Dame Zaha Hadid, the Iraqi-British architect who held the heart of the architecture world in the palm of her hands. Known for her radical deconstructivist designs, the “Queen of the Curve” has redefined cities all over the world with her distinctive style. Hadid was the first woman to receive the Pritzker Architecture Prize in 2004 and the RIBA Gold Medal in 2016. She also received the UK’s most prestigious architectural award, the Stirling Prize for two consecutive years, 2010 and 2011. Her style was truly exceptional—showcased in her buildings with fluid architectural forms. When asked in an interview with Oxford Union, “What do you do when you have to compromise your design for practicality?” she replied:

“I don’t like the word compromise to start with. We know we are professionals and we know on every project we have to be smart in the way we interpret our clients’ (wishes). … And as long as you maintain the central idea of the project, and can adjust the work to suit, in some cases it makes the work better — if you have to go around a certain problem.”

Hadid was born on October 31st, 1950 in Baghdad, Iraq. Her father Muhammad al-Hajj Husayn Hadid, was a wealthy industrialist while her mother, Wajiha al-Sabunji was an artist. She credits her childhood family trips to Sumerian cities for awakening her interest in architecture. She finished her Bachelor’s Degree in Mathematics at the American University of Beirut. In 1972, she studied at the Architectural Association School of Architecture where she met architects Elia Zenghelis and Rem Koolhaas who later became her colleagues at the Office of Metropolitan Architecture. In 1979, Hadid opened her own firm, Zaha Hadid Architects (ZHA) in London.

Her winning-entry for The Peak, a leisure and recreational center in Hong Kong gained her international recognition in 1983. However, most of her radical designs were never built garnering her the nickname the “paper architect” during the 1980’s until the early 90’s. During this period, her reputation was built on her teaching and exquisite designs – which were often exhibited in major museums.

Vitra Fire Station (1989-1993) in Weil am Rhein, Germany is Hadid’s first built project which served as a launching pad of her architectural career. The station resembles a bird in flight because of its sharp-angled planes.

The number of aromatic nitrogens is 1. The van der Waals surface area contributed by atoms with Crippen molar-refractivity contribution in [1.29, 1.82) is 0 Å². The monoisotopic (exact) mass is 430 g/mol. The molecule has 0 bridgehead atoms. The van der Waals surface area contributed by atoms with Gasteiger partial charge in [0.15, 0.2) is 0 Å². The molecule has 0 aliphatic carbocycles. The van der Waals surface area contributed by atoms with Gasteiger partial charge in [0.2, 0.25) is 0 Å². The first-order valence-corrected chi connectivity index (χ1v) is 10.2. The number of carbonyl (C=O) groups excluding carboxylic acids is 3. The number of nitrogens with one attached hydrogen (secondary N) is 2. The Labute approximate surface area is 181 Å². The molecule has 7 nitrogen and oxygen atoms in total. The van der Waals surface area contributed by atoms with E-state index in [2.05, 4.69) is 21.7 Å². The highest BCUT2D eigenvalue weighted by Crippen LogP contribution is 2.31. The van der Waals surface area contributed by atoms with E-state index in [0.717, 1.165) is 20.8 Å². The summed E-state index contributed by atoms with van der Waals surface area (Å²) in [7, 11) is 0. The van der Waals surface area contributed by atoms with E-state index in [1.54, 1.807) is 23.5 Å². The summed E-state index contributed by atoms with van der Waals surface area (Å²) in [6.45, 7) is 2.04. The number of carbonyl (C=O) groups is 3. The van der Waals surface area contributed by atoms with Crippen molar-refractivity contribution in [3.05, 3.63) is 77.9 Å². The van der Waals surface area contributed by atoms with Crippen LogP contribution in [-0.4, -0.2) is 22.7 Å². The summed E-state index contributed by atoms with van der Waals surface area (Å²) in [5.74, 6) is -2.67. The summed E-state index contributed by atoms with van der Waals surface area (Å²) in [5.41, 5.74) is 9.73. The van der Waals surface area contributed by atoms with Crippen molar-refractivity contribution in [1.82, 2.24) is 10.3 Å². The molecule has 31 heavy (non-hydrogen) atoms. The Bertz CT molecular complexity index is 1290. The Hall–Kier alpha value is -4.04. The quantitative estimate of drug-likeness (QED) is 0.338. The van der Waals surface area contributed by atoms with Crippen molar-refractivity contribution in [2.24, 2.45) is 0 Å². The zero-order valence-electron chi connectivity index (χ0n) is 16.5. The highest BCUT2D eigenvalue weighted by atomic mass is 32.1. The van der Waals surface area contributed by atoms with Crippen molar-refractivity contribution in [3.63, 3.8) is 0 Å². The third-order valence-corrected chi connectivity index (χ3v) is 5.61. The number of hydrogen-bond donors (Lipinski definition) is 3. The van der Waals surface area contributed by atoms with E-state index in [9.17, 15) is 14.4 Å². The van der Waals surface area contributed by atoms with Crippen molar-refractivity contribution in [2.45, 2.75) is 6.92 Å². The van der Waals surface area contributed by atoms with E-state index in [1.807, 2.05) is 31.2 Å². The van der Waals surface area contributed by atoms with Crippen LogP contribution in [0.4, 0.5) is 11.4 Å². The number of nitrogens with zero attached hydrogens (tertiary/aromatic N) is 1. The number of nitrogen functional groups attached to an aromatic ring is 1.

Vitra Fire Station | Photo courtesy of www.britannica.com/topic/Vitra-Fire-Station

Among Hadid’s early projects include Bergisel Ski Jump (1999-2002) in Austria, Phaeno Science Center (2000-2005), and BMW Administration Building (2001-2005), both in Germany. In 2000, Hadid designed the Cincinnati Contemporary Arts Center, the first American museum to be designed by a woman. Her “Urban Carpet” vision for the building aimed to incorporate the fabric of the city within the walls of the museum. Massive curvings and concrete planes were some of the museum’s dynamic features.

Hadid also ventured into designing bridges – Zaragoza Bridge Pavilion (2005-2008) in Spain and Sheikh Zayed Bridge (1997-2000) in Abu Dhabi. Hadid’s architectural career continually flourished around the world. In 2002, she had her first project in China, The Guangzhou Opera House which opened in 2010.

Guangzhou Opera House | Photo Courtesy of www.architecturaldigest.com

The 1,800-seat theater was inspired by natural earth forms. From its exterior which resembles two giant smooth-edged boulders to its interiors lit with thousands of tiny lights resembling stars in the night sky. Another notable project of Hadid’s was the MAXXI Museum in Rome, completed in 2010. Her design for the museum earned her the Royal Institute of British Architects (RIBA) Stirling Prize for the best building.

Heydar Aliyev Centre | Photo: Andrea Pistolesi/Getty Images

Another of her stunning works is the Heydar Aliyev Center (pictured above), a gigantic cultural and conference center in Azerbaijan. An eight-story building consisting of an auditorium with 1,000 seats, an exhibition space, a library, a museum, and a conference hall. According to the architect, “its fluid form emerges from the folds of the natural topography of the landscape and envelops the different functions of the center.” As described by Peter Cook in Architectural Review, it was “a white vision, outrageously total, arrogantly complete … a unique object that confounds and contradicts the reasonable … a waveform sweeping up, almost lunging, into the sky … here is architecture as the ultimate statement of theatre … It is the most complete realisation yet of the Iraqi-born architect’s vision of sweeping curves and flowing space.” Hadid’s signature style once again shocked and awed with the wave-like shape of the building. In 2014, Hadid’s masterpiece won the London Design Museum’s Design of the Year.

Aside from museums and cultural buildings, another major contribution of Hadid was London Aquatics Center which was built for the 2012 Summer Olympics. According to Hadid, the center was “inspired by the fluid geometry of water in movement”. Its roof forms a parabolic arch which was made up of steel, aluminum, and wood.

Here famed projects are plenty, but aside from being a great visionary, Hadid was also an exceptional teacher. She was a dedicated instructor at the Architectural Association, Harvard University, the University of Chicago, and Yale University. She also contributed to the 2014 Los Angeles Philharmonic production of Mozart’s Così fan tutte as a furniture designer, a designer of interior spaces, and a set designer. A woman of countless talents.

In March 2016, Hadid passed unexpectedly of a heart attack. The world of architecture mourned her passing, and it’s safe to say that her legacy will stand the test of time. Patrik Schumacher, her business partner assumed leadership of her firm, Zaha Hadid Architects.  The firm continues to design and build boundary-breaking projects the world over.

 

 

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